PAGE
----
SASL Newsletter - Summer 2018 Issue Issue 10 - Summer 2018 - Page 2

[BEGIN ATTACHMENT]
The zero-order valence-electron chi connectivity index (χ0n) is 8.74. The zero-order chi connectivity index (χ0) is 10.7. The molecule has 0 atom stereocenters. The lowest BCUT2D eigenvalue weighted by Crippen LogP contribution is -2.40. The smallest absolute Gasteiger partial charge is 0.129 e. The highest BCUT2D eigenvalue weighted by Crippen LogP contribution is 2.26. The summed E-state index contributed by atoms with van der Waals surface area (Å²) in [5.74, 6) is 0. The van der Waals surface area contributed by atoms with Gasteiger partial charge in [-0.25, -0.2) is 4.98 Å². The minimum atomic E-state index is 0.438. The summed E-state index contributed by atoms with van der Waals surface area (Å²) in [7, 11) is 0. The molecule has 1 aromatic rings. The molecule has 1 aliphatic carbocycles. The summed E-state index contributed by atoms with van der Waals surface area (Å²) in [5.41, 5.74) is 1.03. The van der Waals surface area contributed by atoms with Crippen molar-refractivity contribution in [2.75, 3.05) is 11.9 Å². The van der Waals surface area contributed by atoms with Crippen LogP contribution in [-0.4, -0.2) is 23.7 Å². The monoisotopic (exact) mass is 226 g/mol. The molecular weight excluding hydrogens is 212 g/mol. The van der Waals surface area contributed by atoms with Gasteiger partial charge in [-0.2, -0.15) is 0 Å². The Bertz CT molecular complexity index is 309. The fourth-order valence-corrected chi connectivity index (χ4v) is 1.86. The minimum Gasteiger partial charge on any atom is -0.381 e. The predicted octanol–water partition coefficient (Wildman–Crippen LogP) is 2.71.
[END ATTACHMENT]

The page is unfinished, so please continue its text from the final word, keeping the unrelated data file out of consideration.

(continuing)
SASL Executive Board 2015 – 2018 President Samuel J. Supalla University of Arizona ssupalla@email.arizona.edu Vice President Deirdre Schlehofer Rochester Institute of Technology dxsnss@rit.edu Recording Secretary / Newsletter Editor Andrew P. J. Byrne Framingham State University abyrne@framingham.edu Treasurer Harvey Nathanson Austin Community College harvey.nathanson@austincc.edu SASL Journal Editor-in-Chief Jody H. Cripps Towson University jcripps@towson.edu Members-at-Large Russell Rosen CUNY – Staten Island russell.rosen@csi.cuny.edu By Andrew P. J. Byrne The Joke is on Me: Self-Defeating Humor of Folklore Did you know that there are four main styles of humor? They are affiliative, self-enhancing, aggressive, and self- defeating (Barnes, 2012; Ford, Lappi, & Holden, 2016). American Sign Language (ASL) literature has over 70 humorous works. Searching through the database of ASL folklore, I have identified four works of self-defeating humor, two of which have multiple versions. These works are Don’t Sign with Your Hands Full and Please But. In this editorial, I will focus on the features of self-defeating humor and these two works, as exemplars of this type of humor. Also known as self-disparaging, self-denigrating, self- mockery, self-directed joking, or self-deprecating (Dynel, 2009), self-defeating humor is defined as: the act of disparaging oneself. [It] involves offering salient or criticized aspects of oneself as the target of a joke. These salient aspects could involve topics that are specific to the individual (e.g., physical appearance, intelligence, etc.) or to a group to which the individual belongs. (Ellithorpe, Esralew, & Holbert, 2014, p. 403) Located in a videotape entitled American Sign Language: Tales from the Green Books by Charlotte Baker- Shenk and Dennis Cokely (1980, 1981, 2007), Martina (MJ) Bienvenu’s work, Don’t Sign with Your Hands Full may be the earliest published recording of folklore in ASL (1980). There are seven other videotaped versions, which are as follows: Gabriel Arellano Georgetown University ga430@georgetown.edu King Kong: Stephen Ryan (1991) (Produced by the Department of Sign Communication, Gallaudet University) Ron Fenicle Montgomery College ronfenicle@gmail.com Deaf Giant: Fabiano De Rose (2003) (Produced by For ACCESS: The Education Station) King Kong: Trix Bruce (2006) King Kong: Peter Cook (2007, 2012) (Continue on the next page) The Power of ASL 2 Summer 2018 – Issue 10